|Alfred the Great (871-99) built a fleet of ships to resist the Vikings. © NMM|
There followed a long period in which most of Londinium was abandoned. However, the Saxons did establish settlements outside the old Roman wall.
The settlements grew and by the 8th century the historian Bede called Lundenwic (the Anglo-Saxon name for London) 'a trading centre for many nations who visit it by land and sea'.
Foreign trade was also stimulated by the seafaring and enterprise of the Anglo-Saxons, who were skilled boat-builders.
|A Viking long-ship in a heavy sea. © NMM|
London was the biggest prize on the east coast. However, it was a safe and well-fortified place and far enough inland to cause problems for invaders. It therefore remained the safest store place and market and resisted many attacks.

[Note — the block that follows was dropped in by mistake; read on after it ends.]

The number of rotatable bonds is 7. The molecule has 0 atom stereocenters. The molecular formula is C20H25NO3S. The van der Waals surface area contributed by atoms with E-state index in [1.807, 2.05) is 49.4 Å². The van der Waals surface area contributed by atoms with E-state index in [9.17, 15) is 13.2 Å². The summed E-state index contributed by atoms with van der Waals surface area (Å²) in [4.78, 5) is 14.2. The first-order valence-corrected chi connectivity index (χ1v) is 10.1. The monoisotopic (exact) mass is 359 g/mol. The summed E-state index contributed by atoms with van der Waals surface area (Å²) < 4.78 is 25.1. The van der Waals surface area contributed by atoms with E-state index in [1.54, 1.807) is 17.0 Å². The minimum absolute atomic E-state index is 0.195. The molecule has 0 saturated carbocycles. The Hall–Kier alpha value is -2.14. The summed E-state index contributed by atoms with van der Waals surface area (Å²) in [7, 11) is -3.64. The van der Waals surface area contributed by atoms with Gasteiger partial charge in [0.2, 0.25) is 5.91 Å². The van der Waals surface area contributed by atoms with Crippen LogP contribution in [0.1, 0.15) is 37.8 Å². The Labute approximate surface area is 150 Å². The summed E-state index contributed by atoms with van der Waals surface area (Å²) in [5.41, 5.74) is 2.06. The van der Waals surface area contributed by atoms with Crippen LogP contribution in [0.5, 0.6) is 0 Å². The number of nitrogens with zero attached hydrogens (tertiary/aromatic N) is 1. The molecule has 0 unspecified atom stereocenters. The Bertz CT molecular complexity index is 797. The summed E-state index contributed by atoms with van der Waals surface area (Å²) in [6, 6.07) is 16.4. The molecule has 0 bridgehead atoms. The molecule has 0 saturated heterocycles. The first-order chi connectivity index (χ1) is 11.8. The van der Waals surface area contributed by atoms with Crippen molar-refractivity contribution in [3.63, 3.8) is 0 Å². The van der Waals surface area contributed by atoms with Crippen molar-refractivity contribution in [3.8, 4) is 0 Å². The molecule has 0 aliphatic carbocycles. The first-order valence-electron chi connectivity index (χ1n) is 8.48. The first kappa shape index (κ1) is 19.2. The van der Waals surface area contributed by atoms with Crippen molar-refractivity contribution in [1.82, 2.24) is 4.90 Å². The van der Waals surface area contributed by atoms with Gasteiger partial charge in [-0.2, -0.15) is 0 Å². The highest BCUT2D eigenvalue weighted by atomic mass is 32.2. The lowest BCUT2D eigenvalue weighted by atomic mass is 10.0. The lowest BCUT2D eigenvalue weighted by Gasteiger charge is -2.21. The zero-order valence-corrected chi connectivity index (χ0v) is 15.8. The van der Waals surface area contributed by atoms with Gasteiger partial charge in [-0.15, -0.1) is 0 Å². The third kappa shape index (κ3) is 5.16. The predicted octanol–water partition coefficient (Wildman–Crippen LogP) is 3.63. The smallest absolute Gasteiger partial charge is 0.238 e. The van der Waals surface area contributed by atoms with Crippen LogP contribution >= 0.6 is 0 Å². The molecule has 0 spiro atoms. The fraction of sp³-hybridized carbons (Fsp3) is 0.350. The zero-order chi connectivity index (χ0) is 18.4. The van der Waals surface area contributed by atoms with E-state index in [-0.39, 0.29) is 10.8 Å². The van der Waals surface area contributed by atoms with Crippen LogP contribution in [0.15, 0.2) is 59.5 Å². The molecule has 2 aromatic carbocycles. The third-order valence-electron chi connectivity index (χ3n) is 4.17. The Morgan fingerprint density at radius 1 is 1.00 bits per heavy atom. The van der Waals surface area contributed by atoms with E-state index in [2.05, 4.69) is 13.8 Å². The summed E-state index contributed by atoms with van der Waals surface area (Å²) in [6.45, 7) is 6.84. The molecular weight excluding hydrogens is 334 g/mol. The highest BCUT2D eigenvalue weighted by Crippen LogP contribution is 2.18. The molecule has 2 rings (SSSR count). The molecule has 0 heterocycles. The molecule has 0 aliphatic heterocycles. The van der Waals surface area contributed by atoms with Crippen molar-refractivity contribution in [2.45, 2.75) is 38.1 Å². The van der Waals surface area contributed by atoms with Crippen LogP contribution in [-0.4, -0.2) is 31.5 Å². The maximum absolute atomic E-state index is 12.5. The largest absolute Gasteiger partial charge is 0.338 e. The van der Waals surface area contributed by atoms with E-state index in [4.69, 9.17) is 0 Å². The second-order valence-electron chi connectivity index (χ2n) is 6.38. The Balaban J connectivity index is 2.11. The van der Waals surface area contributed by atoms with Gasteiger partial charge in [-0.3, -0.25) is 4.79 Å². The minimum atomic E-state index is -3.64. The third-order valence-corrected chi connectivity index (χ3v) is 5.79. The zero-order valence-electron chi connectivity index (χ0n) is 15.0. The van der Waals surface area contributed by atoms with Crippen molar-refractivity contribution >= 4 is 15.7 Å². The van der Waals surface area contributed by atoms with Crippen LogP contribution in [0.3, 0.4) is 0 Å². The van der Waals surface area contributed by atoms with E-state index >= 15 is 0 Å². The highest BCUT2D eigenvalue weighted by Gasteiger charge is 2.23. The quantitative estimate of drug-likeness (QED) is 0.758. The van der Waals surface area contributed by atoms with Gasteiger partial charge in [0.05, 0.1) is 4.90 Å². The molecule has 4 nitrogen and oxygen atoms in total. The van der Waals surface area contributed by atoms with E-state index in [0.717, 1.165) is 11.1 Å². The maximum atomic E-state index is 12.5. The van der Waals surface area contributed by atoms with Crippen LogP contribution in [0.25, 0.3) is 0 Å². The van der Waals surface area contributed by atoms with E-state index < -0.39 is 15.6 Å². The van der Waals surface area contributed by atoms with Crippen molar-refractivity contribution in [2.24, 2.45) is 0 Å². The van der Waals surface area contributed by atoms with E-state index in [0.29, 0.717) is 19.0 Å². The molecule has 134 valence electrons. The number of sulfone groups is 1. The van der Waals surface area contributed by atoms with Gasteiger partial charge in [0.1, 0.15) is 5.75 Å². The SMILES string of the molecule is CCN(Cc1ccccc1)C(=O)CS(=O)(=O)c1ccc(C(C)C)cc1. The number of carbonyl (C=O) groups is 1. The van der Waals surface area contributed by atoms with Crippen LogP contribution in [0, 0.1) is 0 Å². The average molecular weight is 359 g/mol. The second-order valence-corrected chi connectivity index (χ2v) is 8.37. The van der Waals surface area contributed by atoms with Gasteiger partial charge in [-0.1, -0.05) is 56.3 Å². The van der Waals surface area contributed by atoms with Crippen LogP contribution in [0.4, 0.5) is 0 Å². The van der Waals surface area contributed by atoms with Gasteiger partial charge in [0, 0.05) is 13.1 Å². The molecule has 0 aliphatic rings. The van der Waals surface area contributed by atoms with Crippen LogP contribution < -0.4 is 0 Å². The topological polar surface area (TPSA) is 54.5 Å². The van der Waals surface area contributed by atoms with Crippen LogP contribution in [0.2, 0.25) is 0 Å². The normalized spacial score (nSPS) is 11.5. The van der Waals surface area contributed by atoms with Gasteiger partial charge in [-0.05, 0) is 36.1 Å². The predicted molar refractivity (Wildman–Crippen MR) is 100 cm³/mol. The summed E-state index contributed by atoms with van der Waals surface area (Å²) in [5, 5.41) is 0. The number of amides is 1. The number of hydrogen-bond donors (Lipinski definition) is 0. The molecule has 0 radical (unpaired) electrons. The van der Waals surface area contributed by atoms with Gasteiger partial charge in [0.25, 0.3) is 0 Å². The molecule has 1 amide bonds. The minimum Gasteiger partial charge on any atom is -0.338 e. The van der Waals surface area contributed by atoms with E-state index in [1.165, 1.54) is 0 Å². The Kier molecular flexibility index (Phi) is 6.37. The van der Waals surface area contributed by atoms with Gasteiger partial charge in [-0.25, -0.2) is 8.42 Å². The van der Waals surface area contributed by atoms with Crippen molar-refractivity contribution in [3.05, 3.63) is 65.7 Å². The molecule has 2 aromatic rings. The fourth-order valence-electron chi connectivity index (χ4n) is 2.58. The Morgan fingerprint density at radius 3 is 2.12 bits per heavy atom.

The Viking menace encouraged the building of ships for defence. These vessels would also have been used for trade in times of peace.
|Queenhithe Dock, the Upper Pool, in 1923. © NMM|
The Archbishop built a dock known as Ethelredshithe. 'Hithe' was the Anglo-Saxon word for a landing place.
It was later re-named Queenhithe when it was owned by Queen Matilda, wife of Henry I. It remained one of the principal quays in the port for centuries. Even in the 20th century, cargoes were still unloaded at Queenhithe.
Alfred's policy to develop London and encourage trade began a process of building, settlement and commercial expansion that made the city a busy port.
|The Viking ruler of England, King Canute. © NMM|
London was so wealthy that when Canute became king it was taxed one-eighth of the total for the whole of England. That amounted to 5 tons of solid silver.
From the late 11th century London was also the home of the Navy and the chief centre for building both merchant ships and warships.